Black/Brown/White Relations: Race Relations in the 1970s

By Charles V. Willie | Go to book overview

7
Racial Attitudes of
Native-American Preschoolers

Ann H. Beuf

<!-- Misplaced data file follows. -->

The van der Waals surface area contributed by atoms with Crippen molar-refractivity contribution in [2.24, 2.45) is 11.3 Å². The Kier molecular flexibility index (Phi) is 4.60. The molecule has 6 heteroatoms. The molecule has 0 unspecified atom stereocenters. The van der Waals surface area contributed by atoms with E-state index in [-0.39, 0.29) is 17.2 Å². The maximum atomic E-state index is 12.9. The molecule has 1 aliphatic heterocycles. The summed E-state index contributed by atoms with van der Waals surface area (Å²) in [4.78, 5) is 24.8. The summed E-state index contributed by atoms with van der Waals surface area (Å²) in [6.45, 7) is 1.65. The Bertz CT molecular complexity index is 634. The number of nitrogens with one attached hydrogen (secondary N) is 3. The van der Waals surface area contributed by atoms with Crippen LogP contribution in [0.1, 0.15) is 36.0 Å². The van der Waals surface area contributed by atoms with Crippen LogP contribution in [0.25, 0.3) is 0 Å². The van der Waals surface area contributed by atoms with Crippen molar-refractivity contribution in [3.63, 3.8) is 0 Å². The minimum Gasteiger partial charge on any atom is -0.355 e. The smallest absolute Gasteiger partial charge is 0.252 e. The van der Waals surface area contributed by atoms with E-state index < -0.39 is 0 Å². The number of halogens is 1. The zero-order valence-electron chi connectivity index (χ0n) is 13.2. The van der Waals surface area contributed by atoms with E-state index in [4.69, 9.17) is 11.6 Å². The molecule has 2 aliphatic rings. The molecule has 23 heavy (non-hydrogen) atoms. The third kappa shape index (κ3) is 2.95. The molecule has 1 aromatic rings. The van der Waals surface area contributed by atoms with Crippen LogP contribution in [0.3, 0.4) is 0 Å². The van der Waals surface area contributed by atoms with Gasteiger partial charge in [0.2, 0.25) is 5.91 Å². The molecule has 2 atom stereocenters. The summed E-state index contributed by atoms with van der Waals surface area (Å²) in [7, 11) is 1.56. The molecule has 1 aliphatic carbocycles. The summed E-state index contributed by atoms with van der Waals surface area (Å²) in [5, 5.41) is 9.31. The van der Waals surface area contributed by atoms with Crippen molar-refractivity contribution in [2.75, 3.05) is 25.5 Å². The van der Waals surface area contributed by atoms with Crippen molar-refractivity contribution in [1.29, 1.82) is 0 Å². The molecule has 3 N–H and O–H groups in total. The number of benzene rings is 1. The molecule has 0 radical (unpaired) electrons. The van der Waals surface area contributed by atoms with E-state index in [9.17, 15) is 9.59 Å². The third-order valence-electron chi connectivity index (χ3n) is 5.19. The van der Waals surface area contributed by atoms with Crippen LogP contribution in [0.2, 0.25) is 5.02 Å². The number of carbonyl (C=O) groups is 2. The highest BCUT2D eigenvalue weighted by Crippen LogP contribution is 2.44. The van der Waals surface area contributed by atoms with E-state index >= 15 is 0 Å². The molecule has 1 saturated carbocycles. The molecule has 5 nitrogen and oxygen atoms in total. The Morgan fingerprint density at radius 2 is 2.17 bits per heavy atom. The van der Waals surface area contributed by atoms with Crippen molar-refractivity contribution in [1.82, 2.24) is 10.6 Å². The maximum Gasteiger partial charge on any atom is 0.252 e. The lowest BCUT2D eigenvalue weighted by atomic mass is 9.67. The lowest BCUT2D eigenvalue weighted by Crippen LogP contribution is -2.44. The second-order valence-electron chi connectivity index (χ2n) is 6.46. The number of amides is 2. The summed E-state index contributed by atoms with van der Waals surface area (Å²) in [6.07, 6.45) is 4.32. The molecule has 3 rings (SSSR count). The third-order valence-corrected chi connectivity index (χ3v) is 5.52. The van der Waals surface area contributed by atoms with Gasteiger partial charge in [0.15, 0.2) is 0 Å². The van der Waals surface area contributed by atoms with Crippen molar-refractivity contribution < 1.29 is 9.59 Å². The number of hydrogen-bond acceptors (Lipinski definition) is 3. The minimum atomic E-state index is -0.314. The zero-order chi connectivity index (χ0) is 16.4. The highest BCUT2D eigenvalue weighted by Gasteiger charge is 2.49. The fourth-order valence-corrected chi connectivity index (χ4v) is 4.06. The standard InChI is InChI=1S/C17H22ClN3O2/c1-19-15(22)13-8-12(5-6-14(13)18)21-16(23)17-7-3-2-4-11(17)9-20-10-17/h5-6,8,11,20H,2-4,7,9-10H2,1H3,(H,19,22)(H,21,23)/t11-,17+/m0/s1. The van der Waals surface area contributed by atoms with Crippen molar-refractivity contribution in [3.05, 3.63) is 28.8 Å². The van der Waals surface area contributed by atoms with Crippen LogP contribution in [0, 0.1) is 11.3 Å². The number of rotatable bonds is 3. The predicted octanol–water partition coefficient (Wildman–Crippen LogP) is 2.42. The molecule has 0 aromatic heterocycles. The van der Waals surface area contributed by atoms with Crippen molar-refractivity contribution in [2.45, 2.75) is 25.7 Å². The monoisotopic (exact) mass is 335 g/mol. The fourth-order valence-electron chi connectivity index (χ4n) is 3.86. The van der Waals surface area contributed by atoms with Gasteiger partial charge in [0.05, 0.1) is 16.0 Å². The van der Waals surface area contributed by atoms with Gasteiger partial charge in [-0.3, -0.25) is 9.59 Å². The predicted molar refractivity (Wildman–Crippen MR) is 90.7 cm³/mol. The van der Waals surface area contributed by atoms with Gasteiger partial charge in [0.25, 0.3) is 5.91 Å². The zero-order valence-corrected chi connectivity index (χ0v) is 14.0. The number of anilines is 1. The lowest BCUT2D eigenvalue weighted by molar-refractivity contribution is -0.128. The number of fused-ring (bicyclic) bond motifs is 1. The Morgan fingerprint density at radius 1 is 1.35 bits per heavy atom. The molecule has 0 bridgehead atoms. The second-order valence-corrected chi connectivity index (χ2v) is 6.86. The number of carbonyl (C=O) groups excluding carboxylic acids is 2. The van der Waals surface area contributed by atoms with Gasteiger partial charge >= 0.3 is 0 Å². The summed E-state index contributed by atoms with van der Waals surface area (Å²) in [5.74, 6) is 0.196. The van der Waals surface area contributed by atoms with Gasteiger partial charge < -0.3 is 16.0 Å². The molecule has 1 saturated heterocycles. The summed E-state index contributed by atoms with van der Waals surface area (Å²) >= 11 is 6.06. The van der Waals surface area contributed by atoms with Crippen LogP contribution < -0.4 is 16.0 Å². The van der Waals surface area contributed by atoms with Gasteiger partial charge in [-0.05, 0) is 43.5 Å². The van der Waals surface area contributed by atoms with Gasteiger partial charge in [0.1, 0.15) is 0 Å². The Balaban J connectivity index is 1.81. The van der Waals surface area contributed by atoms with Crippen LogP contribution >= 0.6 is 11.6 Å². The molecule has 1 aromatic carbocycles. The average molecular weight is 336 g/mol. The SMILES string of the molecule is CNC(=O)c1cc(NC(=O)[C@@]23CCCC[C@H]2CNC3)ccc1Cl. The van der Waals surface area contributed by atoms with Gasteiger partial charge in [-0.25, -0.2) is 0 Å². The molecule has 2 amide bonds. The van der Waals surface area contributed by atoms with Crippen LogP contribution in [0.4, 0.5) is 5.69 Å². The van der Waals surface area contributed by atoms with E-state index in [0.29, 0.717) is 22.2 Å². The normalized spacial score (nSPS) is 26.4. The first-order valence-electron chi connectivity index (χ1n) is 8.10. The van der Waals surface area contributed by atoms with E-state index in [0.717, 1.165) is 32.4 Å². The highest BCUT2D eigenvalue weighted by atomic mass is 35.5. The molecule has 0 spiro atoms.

The present study focuses on Native-American and white preschool children and their feelings about race (many American Indians prefer to have the term Native Americans applied to their group). It is a replication of studies that have been carried out with black and white youngsters.Most of the children in the sample are reservation children. They have been surrounded by other Native Americans; children who have attended preschool have been in all Native-American classes.Thus, their exposure to outright prejudice of a personal nature has been minimal. No one has made fun of their race at school, no neighbor has refused to let a precious offspring play with them because of their race. However, the children have, through television and their own observations, begun to see what roles in society are occupied by whom. This raises an interesting question for the student of race relations. In the past, sociologists indicated that if minority-group children were adversely affected by their status, it was because of personal hurt inflicted by prejudiced others. Yet investigators have not attempted to separate out that kind of personal influence and the influence of the simple awareness of the social structure. The hypothesis of this research is that institutional patterns and not personal experience with prejudice is the major factor influencing the racial attitudes of the minority‐ group child—in this case the Native American.Because of the

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